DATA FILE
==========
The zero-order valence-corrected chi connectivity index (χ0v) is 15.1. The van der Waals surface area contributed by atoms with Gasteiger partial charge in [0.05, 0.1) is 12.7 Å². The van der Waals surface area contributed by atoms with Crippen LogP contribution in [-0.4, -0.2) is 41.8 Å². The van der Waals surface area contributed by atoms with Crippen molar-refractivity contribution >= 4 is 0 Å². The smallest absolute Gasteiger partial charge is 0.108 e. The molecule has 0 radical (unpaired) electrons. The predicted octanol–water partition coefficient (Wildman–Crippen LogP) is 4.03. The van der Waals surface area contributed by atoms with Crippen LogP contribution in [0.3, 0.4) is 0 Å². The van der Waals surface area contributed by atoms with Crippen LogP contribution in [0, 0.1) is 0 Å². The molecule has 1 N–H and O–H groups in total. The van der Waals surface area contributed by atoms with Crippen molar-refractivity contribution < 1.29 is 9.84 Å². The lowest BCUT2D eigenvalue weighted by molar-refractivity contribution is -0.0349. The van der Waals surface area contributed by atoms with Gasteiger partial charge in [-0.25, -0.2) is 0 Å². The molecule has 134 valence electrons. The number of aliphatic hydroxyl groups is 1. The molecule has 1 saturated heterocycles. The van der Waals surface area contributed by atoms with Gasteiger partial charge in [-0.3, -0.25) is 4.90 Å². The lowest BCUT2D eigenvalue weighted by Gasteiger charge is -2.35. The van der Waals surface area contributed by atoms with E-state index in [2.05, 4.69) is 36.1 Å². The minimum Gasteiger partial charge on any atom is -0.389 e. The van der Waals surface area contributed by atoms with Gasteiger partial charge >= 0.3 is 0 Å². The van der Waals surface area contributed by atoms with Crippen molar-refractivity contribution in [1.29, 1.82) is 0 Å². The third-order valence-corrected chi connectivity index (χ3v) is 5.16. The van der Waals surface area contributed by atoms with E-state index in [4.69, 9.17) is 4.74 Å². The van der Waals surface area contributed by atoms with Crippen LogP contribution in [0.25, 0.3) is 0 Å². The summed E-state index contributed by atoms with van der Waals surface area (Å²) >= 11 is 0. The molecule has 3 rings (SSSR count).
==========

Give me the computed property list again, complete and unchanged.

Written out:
The zero-order valence-corrected chi connectivity index (χ0v) is 15.1. The van der Waals surface area contributed by atoms with Gasteiger partial charge in [0.05, 0.1) is 12.7 Å². The van der Waals surface area contributed by atoms with Crippen LogP contribution in [-0.4, -0.2) is 41.8 Å². The van der Waals surface area contributed by atoms with Crippen molar-refractivity contribution >= 4 is 0 Å². The smallest absolute Gasteiger partial charge is 0.108 e. The molecule has 0 radical (unpaired) electrons. The predicted octanol–water partition coefficient (Wildman–Crippen LogP) is 4.03. The van der Waals surface area contributed by atoms with Crippen LogP contribution in [0.3, 0.4) is 0 Å². The van der Waals surface area contributed by atoms with Crippen LogP contribution in [0, 0.1) is 0 Å². The molecule has 1 N–H and O–H groups in total. The van der Waals surface area contributed by atoms with Crippen molar-refractivity contribution < 1.29 is 9.84 Å². The lowest BCUT2D eigenvalue weighted by molar-refractivity contribution is -0.0349. The van der Waals surface area contributed by atoms with Gasteiger partial charge in [-0.25, -0.2) is 0 Å². The molecule has 134 valence electrons. The number of aliphatic hydroxyl groups is 1. The molecule has 1 saturated heterocycles. The van der Waals surface area contributed by atoms with Gasteiger partial charge in [-0.3, -0.25) is 4.90 Å². The lowest BCUT2D eigenvalue weighted by Gasteiger charge is -2.35. The van der Waals surface area contributed by atoms with E-state index in [2.05, 4.69) is 36.1 Å². The minimum Gasteiger partial charge on any atom is -0.389 e. The van der Waals surface area contributed by atoms with Gasteiger partial charge >= 0.3 is 0 Å². The van der Waals surface area contributed by atoms with Crippen molar-refractivity contribution in [1.29, 1.82) is 0 Å². The third-order valence-corrected chi connectivity index (χ3v) is 5.16. The van der Waals surface area contributed by atoms with E-state index in [4.69, 9.17) is 4.74 Å². The van der Waals surface area contributed by atoms with Crippen LogP contribution in [0.25, 0.3) is 0 Å². The summed E-state index contributed by atoms with van der Waals surface area (Å²) >= 11 is 0. The molecule has 3 rings (SSSR count).